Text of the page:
How to improve home ventilation


Anyone who’s experienced a hot summer knows that proper home ventilation is essential for keeping your home cool and fresh throughout the day. But did you know that it’s just as important to keep your home ventilated all year round?

Proper home ventilation comes with plenty of great benefits, many of which can contribute to better home and personal health. The trick is learning how to improve house ventilation without letting all the heat escape when it’s chilly.

So, to help you learn how to improve home ventilation, and subsequently add value to your home, and better recognise signs of poor ventilation in your house, here is our guide to improving the ventilation throughout your home.

What is home ventilation?

In its simplest form, home ventilation refers to the circulation of air in, out, and around your home.

This works by allowing fresh air into your home, increasing the overall air pressure, which in turn forces the older, staler air outside through cracks and gaps, recycling everything and keeping your rooms feeling refreshed and new. It really is as simple as that.

Why is ventilation important for your home?

While a constant circulation of fresh air is nice to have throughout your home, there are several other reasons why circulating the air in your home is important.

First and foremost, proper ventilation can contribute to improving breathing health. It doesn’t take long for dust, allergens, and airborne viruses to build up when your windows are closed, all of which can contribute to negative health effects if left to settle for too long. But when flushed out by venting, you’ll quickly notice the difference.

On top of this, by regularly venting your home, you reduce and prevent condensation on your windows and walls, which in turn helps to reduce the chances of dampness and mould taking hold, both of which can also contribute to health issues, as well as impact your home’s visual aesthetic.

Finally, ventilation is a great way to remove any unpleasant smells that might otherwise linger in your home, such as in the bathroom or kitchen. Again, by flushing out these smells, you’re going to keep your home smelling fresh and pleasant.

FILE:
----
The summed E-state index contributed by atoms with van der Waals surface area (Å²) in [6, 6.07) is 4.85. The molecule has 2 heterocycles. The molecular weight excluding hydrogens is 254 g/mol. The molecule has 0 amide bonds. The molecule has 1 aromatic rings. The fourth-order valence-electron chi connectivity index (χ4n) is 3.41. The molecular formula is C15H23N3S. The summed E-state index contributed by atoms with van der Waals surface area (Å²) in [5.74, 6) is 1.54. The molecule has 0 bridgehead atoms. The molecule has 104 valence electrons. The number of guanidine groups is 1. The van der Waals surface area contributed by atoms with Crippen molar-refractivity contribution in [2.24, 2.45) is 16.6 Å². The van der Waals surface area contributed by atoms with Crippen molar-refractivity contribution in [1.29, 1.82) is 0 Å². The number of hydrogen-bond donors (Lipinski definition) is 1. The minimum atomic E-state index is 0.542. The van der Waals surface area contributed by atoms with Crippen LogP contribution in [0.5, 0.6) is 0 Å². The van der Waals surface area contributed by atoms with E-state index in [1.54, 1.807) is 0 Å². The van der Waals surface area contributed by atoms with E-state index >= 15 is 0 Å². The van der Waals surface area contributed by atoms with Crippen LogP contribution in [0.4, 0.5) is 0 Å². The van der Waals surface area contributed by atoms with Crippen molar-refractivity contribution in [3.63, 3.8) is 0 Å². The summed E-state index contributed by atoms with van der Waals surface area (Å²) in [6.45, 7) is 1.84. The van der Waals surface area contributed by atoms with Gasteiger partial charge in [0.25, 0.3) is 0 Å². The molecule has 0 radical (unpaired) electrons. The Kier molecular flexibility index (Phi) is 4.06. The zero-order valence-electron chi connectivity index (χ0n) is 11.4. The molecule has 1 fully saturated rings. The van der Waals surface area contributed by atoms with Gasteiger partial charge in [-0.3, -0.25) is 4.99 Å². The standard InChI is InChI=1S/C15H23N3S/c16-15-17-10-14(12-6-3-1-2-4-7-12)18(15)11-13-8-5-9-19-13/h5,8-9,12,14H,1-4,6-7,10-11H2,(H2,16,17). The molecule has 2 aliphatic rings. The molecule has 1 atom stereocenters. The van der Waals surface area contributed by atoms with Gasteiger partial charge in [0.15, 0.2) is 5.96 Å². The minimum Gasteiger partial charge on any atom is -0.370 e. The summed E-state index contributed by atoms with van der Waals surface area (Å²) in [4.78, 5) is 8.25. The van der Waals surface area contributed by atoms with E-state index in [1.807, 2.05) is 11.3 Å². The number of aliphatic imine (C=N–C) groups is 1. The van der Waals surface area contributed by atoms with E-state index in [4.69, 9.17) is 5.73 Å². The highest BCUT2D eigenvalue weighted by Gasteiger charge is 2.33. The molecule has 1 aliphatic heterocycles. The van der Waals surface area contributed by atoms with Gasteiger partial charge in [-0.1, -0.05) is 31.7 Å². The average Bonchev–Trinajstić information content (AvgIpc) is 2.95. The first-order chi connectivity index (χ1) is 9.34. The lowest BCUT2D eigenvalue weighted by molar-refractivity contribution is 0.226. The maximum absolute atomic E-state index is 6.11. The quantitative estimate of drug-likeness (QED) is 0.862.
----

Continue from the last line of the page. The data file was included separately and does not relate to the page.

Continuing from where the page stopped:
What are the signs of poor ventilation in a house?

Perhaps the most obvious signs of poor ventilation in a house are strong, unpleasant smells, as well as any apparent dampness or mould clinging to the space around window frames or damp spots in a room. Peeling paper or mottled paint in particular are clear signs of minimal ventilation.

Strong and stagnant smells can quickly settle, and when combined with dry air, it’s a clear sign that the room or home you’re in has not been ventilated properly in a while. Naturally, if you experience breathing problems in certain rooms, there’s a good chance you need to move the old air out.

Excessive condensation can also be a sign of minimal ventilation, but it’s important to remember that condensation is unavoidable in any home, especially in the colder months, and should not be taken as fool-proof evidence of a lack of ventilation.

How to improve ventilation in a room

When it comes to how to improve house ventilation the good news is that what applies to one room can be applied to others around your house. You just need to decide on what form of ventilation you want to use:

Uncontrolled ventilation

Uncontrolled or passive ventilation is the most common form of circulation used around peoples’ homes and makes use of external wind and warm air circulation to cycle fresh air into your home without additional support.

As the name implies, this is the type of air-circulation system that can’t be turned off and includes opening your windows so they’re slightly ajar (or on vent) and installing airbricks into the room’s structure – typically at the base of floors or at ground level.